Tsai shows his assistants how to make a depression in the center of the caviar so that it looks like a solid layer from the outside, but actually conserves on caviar. "Very Chinese," he says.

This is a recurring theme, his Chinese-ness and its associated, shall we say, economy. In a public demonstration of the making of his Soba Noodle Sushi, Tsai comes to the slicing stage and points out the sushi innards hanging out of the ends of his nori-wrapped rolls. The Japanese, he says, would trim off these rough edges. "Then again, I'm Chinese. What are you going to throw it away for? You paid for it already."

On television, Tsai frequently speaks of his family heritage and his culinary roots working in his parents' Chinese restaurant in Dayton, Ohio.

He's explained how his mother and grandmothers fought for the cheeks, tail and eyeballs of every fish brought to the table; how his father and uncles fought for the check at every restaurant meal, as a point of honor.

It's part of his appeal as a TV chef that his show is perhaps 80 percent food and 20 percent Ming -- snapshots of him growing up, stories out of his childhood, pure personality.


Tsai acknowledges he has come along at the right time: At 35, he is of a generation poised to inherit. Plus, he speaks for a cooking style poised to inherit --Euro-Asian fusion.

He dislikes that word, fusion, by the way. Says it sounds unnatural. His term is East-West cooking.

Whatever it's called, Tsai says it isn't a modern invention, and it isn't a fad. "I really believe that every food combination has been done in some form. No one's inventing a cuisine."

The difference is, its time has come. The public is growing more sophisticated and more familiar with Asian foods, he says, and once rare ingredients such as fresh ginger and lemongrass are becoming widely available.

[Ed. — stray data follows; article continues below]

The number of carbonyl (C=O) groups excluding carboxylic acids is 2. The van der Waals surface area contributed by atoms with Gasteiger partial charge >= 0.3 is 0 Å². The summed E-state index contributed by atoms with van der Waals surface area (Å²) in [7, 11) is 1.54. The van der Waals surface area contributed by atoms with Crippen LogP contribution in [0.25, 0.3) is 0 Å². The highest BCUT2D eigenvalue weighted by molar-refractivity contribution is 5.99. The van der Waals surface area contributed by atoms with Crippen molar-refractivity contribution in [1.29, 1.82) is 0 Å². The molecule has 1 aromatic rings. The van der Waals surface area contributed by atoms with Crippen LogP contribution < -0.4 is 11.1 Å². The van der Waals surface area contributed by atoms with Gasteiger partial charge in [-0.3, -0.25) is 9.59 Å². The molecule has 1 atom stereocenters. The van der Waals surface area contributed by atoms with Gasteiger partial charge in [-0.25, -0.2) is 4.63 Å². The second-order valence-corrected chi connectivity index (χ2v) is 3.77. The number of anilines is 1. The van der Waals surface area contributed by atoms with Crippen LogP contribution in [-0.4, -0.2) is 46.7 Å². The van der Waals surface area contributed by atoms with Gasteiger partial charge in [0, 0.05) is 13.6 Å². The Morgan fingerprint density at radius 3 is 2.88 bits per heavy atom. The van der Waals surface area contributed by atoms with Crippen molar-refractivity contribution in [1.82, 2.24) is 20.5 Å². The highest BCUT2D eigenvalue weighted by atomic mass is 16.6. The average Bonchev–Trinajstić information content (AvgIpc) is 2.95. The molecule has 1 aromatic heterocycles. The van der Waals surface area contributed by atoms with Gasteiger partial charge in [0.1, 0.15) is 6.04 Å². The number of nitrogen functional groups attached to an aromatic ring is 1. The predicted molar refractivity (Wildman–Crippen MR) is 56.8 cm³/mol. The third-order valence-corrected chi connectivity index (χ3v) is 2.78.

"This style of cooking is not a fad, it's not a trend that's going to fall off the Earth." It is, he insists, the cuisine of the next millennium.

There's a spiritual aspect as well, one that also fits in with the times, Tsai says. "In a nutshell, slowing down ... flowing with the eddies ... that's the way I've been since I was 10."


If Part 1 is the food and Part 2 is personality, Part 3 in the celebrity chef equation would have to be the respect commanded in the kitchen.

Warren Uchida and William Queja, sous chef and assistant chef, respectively, from Hoku's in the Kahala Mandarin Oriental hotel, were assigned to assist Tsai at Cuisines of the Sun. Both came home impressed with Tsai's professionalism and good humor in the kitchen.

"When you watch TV you think he's so up there and untouchable, but here he's just like us," Queja says. Some "name" chefs will leave their sous chefs to run the kitchen and will check in only to make sure everything's on track, he says. Tsai, however, was "hands on all the way," prepping, cooking and serving along with everyone else on the line.

He treated the staff with relaxed familiarity, Uchida says. "Before he left the kitchen he always went around and acknowledged everyone ... After each event he always thanked everyone. That shows a lot of character."

Tsai says confidence in the kitchen is part of the chef's job description, "to get staff to believe in what you're doing."

"If you put a dish out and say, 'I hope this is a good dish,' you're a line cook," he says. "When you can say, 'This is the best dish I can do,' you're a chef."